The current board has been divided about Wood’s plans for development in Maggie Valley. While there is general enthusiasm about the possibility of revitalizing Ghost Town in the Sky, Mayor Mike Eveland has not voted to approve any zoning requests by Wood and has openly criticized Wood’s plans for development in Maggie. Following heated public input against Wood’s development plans at the October Board of Aldermen meeting, Alderwoman Patel voted against two of Wood’s zoning requests.
Hinton has expressed skepticism at some of Wood’s development prospects in Maggie Valley outside of Ghost Town.
“I want to see smart growth, smart investment. Campgrounds are not smart growth. We want to see homes built,” Hinton said. “I’d love to see Ghost Town redeveloped. I’d love to see it be a place that you could bring people, but I’ve yet to see a comprehensive plan of how that would work, a comprehensive plan that would not include a burden on the taxpayers of Maggie Valley.”
Maggie Valley has long been a top tourist destination in Western North Carolina, even without the infamous, on-again off-again theme park, Ghost Town in the Sky. For the fiscal year ending in June 2021, the Haywood County Tourism Development Authority reported that over $2.5 million in occupancy tax revenue came from Maggie Valley, which amounted to 48% of all collections .
Owens has stressed the importance of Maggie Valley completing its Unified Development Ordinance. Currently the town planner and the planning board are drafting the town’s first UDO.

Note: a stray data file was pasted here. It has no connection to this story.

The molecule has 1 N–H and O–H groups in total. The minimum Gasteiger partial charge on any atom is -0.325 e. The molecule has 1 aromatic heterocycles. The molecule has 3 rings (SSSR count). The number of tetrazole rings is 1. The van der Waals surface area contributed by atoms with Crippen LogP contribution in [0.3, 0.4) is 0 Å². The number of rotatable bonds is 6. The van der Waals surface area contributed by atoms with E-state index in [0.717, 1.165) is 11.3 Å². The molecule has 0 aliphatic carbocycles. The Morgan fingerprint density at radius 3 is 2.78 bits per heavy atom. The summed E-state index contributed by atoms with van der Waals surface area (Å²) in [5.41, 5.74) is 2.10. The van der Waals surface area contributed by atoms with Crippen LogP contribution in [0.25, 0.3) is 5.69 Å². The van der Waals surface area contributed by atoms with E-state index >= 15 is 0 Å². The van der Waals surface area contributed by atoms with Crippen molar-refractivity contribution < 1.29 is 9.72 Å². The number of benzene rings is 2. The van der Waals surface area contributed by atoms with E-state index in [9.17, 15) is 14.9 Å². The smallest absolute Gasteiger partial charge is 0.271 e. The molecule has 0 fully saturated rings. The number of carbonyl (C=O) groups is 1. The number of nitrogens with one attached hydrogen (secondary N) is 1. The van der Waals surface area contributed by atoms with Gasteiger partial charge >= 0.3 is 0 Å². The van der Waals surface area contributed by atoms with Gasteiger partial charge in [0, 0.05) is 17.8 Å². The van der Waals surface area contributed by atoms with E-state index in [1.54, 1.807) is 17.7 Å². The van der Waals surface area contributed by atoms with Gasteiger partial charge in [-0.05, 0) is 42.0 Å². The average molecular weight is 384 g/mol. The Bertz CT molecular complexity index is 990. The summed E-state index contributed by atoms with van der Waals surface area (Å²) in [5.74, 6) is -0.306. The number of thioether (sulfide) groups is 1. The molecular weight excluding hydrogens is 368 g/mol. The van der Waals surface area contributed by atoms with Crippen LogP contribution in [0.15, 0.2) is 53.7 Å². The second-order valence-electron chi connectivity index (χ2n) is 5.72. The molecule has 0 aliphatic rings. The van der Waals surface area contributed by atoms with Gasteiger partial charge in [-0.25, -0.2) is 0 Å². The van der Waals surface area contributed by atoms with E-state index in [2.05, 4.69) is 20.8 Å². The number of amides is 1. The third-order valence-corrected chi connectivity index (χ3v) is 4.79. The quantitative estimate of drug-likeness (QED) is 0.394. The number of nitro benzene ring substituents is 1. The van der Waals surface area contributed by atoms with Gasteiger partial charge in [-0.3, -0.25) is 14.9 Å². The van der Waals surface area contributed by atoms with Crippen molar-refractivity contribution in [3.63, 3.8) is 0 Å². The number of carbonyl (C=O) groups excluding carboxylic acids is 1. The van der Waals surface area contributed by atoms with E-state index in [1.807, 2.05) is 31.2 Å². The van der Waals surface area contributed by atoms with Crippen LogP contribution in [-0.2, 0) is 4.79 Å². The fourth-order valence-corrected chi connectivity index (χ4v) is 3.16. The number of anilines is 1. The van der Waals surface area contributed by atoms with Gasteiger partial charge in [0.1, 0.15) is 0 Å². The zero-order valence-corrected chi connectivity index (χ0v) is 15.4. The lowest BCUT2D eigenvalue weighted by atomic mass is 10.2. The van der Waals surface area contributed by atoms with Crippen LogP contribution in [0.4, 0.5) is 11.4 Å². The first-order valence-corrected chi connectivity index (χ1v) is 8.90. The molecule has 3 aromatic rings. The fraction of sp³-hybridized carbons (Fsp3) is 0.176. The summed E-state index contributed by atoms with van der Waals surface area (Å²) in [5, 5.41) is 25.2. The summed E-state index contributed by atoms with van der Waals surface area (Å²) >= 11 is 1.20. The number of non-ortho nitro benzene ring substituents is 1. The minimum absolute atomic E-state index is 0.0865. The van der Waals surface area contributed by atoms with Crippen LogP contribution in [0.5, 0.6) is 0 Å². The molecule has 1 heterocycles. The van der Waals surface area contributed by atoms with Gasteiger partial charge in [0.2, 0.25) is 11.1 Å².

“I think one of the keys to us continuing to be able to develop new businesses, and residences for that matter, in Maggie Valley is to complete the UDO. It’s been a long time getting that done. It’s not an easy task, I understand that. But, in order to give developers, both residential and commercial, the tools they need to develop a property that falls within our ordinances, this is critical to me,” said Owens. “Going forward we need to make sure that we’re balancing the needs of new businesses and residents and our visitors. I think all three groups have a stake in what happens in Maggie Valley.”
Another issue the public has been very vocal about, and the Board of Aldermen has discussed at length — food trucks . Maggie Valley is currently undergoing a food truck pilot program intended to determine the interest in and the viability of permitting food trucks to operate in Maggie Valley. The pilot program began in October and will run through the end of December at which time the town board will reassess the issue.
On the current board, Mayor Mike Eveland has stood alone in his opposition to food trucks in the valley, even voting against the pilot program. Eveland fears food trucks would pose a serious threat to restaurants in Maggie Valley in the form of competition.
Hinton seems to be of the same view as Eveland, potentially creating a 3-2 split on the issue of food trucks among the future board. He has said the pilot program is a good idea to gather information about the impact of food trucks but does not believe allowing them to operate freely would be a smart move for the valley.
“I don’t think that food trucks are a part of smart growth,” said Hinton.
Owens hasn’t taken a definitive stance on food trucks either way but has said he is glad the town undertook the pilot program in order to gain more insight on the possibility of food trucks in Maggie Valley.
“The pilot program is the way to go, I’m anxious to see what the results are,” said Owens. “Before we make a final decision, we need to reach out to more than just the restaurants to get their opinion. We need to know what the residents think.”